Did you know the FDA didn’t formally approve the birth control pill until 1960? Before that, contraceptives were incredibly difficult for women to obtain. Even after birth control gained federal approval, it was still taboo to discuss. It wouldn’t be something you to talk about publicly, much less walk into a store and purchase off the shelves.

Thankfully, that has changed. Over-the-counter birth control options can be found everywhere, from pharmacies to your local Target. You can even purchase birth control online if shopping in person isn’t your style.

Differences Between Prescription and OTC Birth Control

With the wide variety of options now available, though, it can be challenging to choose the right one for yourself. Depending on what’s available in your area, you may need to choose between OTC or prescription-only versions. This article will go over the main differences between the two.

Contraceptive Type

The first thing you’ll need to consider is how the contraceptive you select prevents pregnancy. Many prescription birth controls are hormone-based, using either a combination of progestin and estrogen or only progestin.

Hormonal birth control includes the pill, patch, and ring. Other prescription methods are administered, inserted or implanted by a medical professional. Some use hormones as the contraceptive, while others do not. These include the arm implant, IUDs, and the version of the shot that is administered by a medical provider. Additionally, you can purchase emergency contraceptives over the counter. However, the latter should not be used in the place of regular birth control.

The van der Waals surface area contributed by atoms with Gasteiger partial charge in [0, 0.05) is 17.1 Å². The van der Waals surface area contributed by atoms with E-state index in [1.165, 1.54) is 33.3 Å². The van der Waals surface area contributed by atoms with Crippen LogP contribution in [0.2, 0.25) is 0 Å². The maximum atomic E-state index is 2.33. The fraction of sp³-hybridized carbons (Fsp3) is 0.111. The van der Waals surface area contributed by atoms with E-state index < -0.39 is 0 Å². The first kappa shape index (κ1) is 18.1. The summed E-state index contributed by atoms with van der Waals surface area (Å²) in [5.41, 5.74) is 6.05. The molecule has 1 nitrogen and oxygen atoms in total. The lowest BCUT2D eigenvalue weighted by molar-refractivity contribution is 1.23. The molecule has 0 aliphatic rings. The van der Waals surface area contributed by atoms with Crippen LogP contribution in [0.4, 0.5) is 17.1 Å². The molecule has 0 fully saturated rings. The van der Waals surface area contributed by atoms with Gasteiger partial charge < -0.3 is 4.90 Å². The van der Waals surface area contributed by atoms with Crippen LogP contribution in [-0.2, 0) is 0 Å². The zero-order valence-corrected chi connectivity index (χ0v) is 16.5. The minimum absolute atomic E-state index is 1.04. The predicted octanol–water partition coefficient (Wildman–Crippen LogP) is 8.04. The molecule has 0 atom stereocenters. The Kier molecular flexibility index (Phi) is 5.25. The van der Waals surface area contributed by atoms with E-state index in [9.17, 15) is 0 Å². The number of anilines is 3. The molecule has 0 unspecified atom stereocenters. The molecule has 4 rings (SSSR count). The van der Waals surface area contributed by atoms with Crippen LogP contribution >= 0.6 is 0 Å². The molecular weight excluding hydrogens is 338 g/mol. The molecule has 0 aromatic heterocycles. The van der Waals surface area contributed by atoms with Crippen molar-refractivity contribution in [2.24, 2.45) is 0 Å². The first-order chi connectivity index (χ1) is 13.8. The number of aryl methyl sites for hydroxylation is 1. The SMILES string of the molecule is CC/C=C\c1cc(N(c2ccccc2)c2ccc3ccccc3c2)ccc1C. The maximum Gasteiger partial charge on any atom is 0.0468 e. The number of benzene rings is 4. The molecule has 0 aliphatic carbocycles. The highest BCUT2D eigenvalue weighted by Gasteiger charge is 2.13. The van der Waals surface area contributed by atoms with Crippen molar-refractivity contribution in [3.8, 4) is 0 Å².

In contrast, OTC methods do not use hormones. Most fall in the category of barrier methods, which are birth control approaches that block fertilization. In this category, you’ll find male and female condoms, spermicide, and the sponge.

Frequency and Timing of Use

Regular birth control use is one of the best ways to prevent pregnancy. No matter which method you choose, though, you will be responsible for using it as directed.

Prescription birth control varies quite a bit when it comes to how frequently you use it. The pill must be taken every day and at roughly the same time of day for peak effectiveness. Implants can last years, while the shot is administered every three months. Prescription birth control is taken (injected, implanted, etc.) before you have sex, not in the moment.

OTC birth control, in contrast, is used at the time of intercourse. Having condoms is great, but it won’t do anything to prevent pregnancy if you don’t use them when you need them. When deciding between prescription and over-the-counter methods, consider how frequently you want to use them and when.

Effectiveness

How good you are at remembering to use birth control will significantly impact its overall effectiveness. Skipping an over-the-counter method won’t give any protection at all. Missing a prescription pill or shot will change how well they work. However, even if each kind is used perfectly, there are still major differences in their effectiveness.

Prescription contraceptives are more effective than over-the-counter ones. The pill and patch are about 99% effective when used perfectly — but roughly 91% effective in actual practice. Implants are the most successful at preventing pregnancy around 99% of the time.